- If the user closes or saves the active workbook, the shapes should be deleted before.
- If the user clicks on a cell in the active sheet, the shapes may be moved to a new position relatively to the selected cell.
The events handlers in the code above always call the „mlfhAction(…)“, which was just only created for a better overview in the code. Here the code for this function:
As you can surley see, the function performs some actions, dependant from the value of the variable „Action“. For example, when activating an Excel sheet or workbook, a call to the „Create(…)“ function is made or in case the shapes should be deleted, a call to „Delete(…)“ is made. The two different types of rectangles (horizontal and vertical) are stored to the array „mlvhShapes()“. This array contains two elements of my user defined type mlthShape“. This type defines the variable „Recreate“, which is used for determining if the shape should be re-created. The type also contains more variables for the color, for the number of cells to highlight and for the names of the worksheet and the workbook. Let’s now have a close look on „Create(…)“:
In a first step, some parameters of one „mlvhShapes()“ item are filled. Then the code checks whether the targeted sheet is protected or not. If yes, the code exits, if not the code calculates the starting coordinates, the height and the width of the shape using the functions „mlfhLeft(…)“, „mlfhTop(…)“, „mlfhHeight(…)“ and „mlfhWidth(…)“. Finally some properties like the line weight or the transparency are set. Let’s go the function calculating the width:
The function checks for which type of rectangle (horizontal or vertical) the width should be calculated. This is very simple for the vertical shape; we just need to retrieve the width of the current cell. For the horizontal rectangle, we need to find the cell located „Offset“ columns away from the current cell on the right side. Please note, that I’m only counting the visible columns. If an error occures, then we know that the end of the sheet is reached and the loop is also exited.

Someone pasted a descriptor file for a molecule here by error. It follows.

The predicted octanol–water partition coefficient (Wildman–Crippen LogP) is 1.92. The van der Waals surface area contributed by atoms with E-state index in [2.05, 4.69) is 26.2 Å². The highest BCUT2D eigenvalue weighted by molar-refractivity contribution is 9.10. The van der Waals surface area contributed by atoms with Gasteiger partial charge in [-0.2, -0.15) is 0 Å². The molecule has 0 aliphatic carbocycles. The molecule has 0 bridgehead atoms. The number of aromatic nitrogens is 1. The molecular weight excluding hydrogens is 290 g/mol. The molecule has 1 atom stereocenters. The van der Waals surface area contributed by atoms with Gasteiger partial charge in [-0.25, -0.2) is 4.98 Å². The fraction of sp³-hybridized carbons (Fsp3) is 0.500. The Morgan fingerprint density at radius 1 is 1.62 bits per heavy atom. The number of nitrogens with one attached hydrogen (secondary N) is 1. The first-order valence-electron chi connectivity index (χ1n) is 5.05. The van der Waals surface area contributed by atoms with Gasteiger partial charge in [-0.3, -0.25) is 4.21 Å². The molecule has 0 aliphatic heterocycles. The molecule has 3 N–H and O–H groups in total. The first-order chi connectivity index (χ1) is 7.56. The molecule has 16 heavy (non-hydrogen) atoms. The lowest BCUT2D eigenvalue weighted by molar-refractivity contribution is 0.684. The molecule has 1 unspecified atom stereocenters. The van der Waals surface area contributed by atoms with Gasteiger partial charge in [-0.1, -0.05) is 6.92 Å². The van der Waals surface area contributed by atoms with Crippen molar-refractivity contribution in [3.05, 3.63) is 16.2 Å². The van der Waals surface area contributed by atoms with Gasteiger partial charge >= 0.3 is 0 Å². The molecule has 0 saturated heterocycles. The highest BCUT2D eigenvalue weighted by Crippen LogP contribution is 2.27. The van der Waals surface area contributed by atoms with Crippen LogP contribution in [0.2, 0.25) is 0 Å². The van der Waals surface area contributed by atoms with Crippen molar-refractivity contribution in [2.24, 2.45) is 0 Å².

Now, let’s go to a very interesting part of the code: the function for deleting a shape.
This function checks, if a rectangle was created and deletes it. This worked well in my most test cases. However, if I the active workbook contains a protected sheet and this sheet is active, it is not possible to delete a shape in a sheet from another workbook. The
„Shape(…).Delete“ function does not work and throws an error. Fortunately the user „ransi“ in my favourite german office forum „Office-Lösung.de“ had a solution for this problem: just use the undocumented function „DrawingObjects(…).Delete“. This work well; thanks „ransi“.
Finally I had to implement the code in the Userform; in the following the code for the checkbox for activating or deactivating the highlighting for the rows:
The shape is here also created by using the „Create(…)“ function when checking the checkbox and deleted by using the „Delete(…)“ function when unchecking the checkbox. The other controls are implemented in a similar manner.
The Add-In creates a new command bar in Excel 2003; in Excel 2007 and 2010, you should find a new entry on the Add-Ins Tab of the ribbon. And the Add-In saves itself when the main dialog is closed. You can download the Add-In by clicking on the following link:
Update on 04/25/2013:: as someone asked for a version which does not use the Windows API, I commented out the API-Functions. So the Add-In may also work on 64 Bit Excel.
Please note, that I can not give any support for the Add-In and I do not give any warranty of any kind for the Add-In. You use it at your own risk; of course you may close important documents before testing the Add-In on your computer. If you like to give me some feedback and suggestions or in case you find a bug, please write me. Last but not least, the link to the post from „ransi“.